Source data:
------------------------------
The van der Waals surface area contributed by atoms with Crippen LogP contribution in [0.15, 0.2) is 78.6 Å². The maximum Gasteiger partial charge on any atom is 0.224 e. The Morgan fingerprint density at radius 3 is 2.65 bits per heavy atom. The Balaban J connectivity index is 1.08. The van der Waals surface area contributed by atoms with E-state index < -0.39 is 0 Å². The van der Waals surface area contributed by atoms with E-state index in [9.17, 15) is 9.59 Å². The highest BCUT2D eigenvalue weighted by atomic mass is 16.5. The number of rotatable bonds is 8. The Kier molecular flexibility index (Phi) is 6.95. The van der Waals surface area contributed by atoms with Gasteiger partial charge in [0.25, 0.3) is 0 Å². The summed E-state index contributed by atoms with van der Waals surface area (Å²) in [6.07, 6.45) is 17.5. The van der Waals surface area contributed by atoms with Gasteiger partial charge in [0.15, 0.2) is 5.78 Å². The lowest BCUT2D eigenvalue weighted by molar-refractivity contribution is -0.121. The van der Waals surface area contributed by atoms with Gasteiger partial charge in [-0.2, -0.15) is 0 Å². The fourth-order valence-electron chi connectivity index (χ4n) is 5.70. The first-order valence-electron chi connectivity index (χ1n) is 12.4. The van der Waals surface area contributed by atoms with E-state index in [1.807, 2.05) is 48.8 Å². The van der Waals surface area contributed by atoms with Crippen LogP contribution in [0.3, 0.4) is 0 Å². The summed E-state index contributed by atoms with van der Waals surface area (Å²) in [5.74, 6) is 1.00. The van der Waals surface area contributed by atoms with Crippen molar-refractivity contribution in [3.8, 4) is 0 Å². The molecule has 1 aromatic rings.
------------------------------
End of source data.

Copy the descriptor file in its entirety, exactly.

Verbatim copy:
The van der Waals surface area contributed by atoms with Crippen LogP contribution in [0.15, 0.2) is 78.6 Å². The maximum Gasteiger partial charge on any atom is 0.224 e. The Morgan fingerprint density at radius 3 is 2.65 bits per heavy atom. The Balaban J connectivity index is 1.08. The van der Waals surface area contributed by atoms with E-state index < -0.39 is 0 Å². The van der Waals surface area contributed by atoms with E-state index in [9.17, 15) is 9.59 Å². The highest BCUT2D eigenvalue weighted by atomic mass is 16.5. The number of rotatable bonds is 8. The Kier molecular flexibility index (Phi) is 6.95. The van der Waals surface area contributed by atoms with Gasteiger partial charge in [0.25, 0.3) is 0 Å². The summed E-state index contributed by atoms with van der Waals surface area (Å²) in [6.07, 6.45) is 17.5. The van der Waals surface area contributed by atoms with Gasteiger partial charge in [0.15, 0.2) is 5.78 Å². The lowest BCUT2D eigenvalue weighted by molar-refractivity contribution is -0.121. The van der Waals surface area contributed by atoms with Gasteiger partial charge in [-0.2, -0.15) is 0 Å². The fourth-order valence-electron chi connectivity index (χ4n) is 5.70. The first-order valence-electron chi connectivity index (χ1n) is 12.4. The van der Waals surface area contributed by atoms with E-state index in [1.807, 2.05) is 48.8 Å². The van der Waals surface area contributed by atoms with Crippen LogP contribution in [0.3, 0.4) is 0 Å². The summed E-state index contributed by atoms with van der Waals surface area (Å²) in [5.74, 6) is 1.00. The van der Waals surface area contributed by atoms with Crippen molar-refractivity contribution in [3.8, 4) is 0 Å². The molecule has 1 aromatic rings.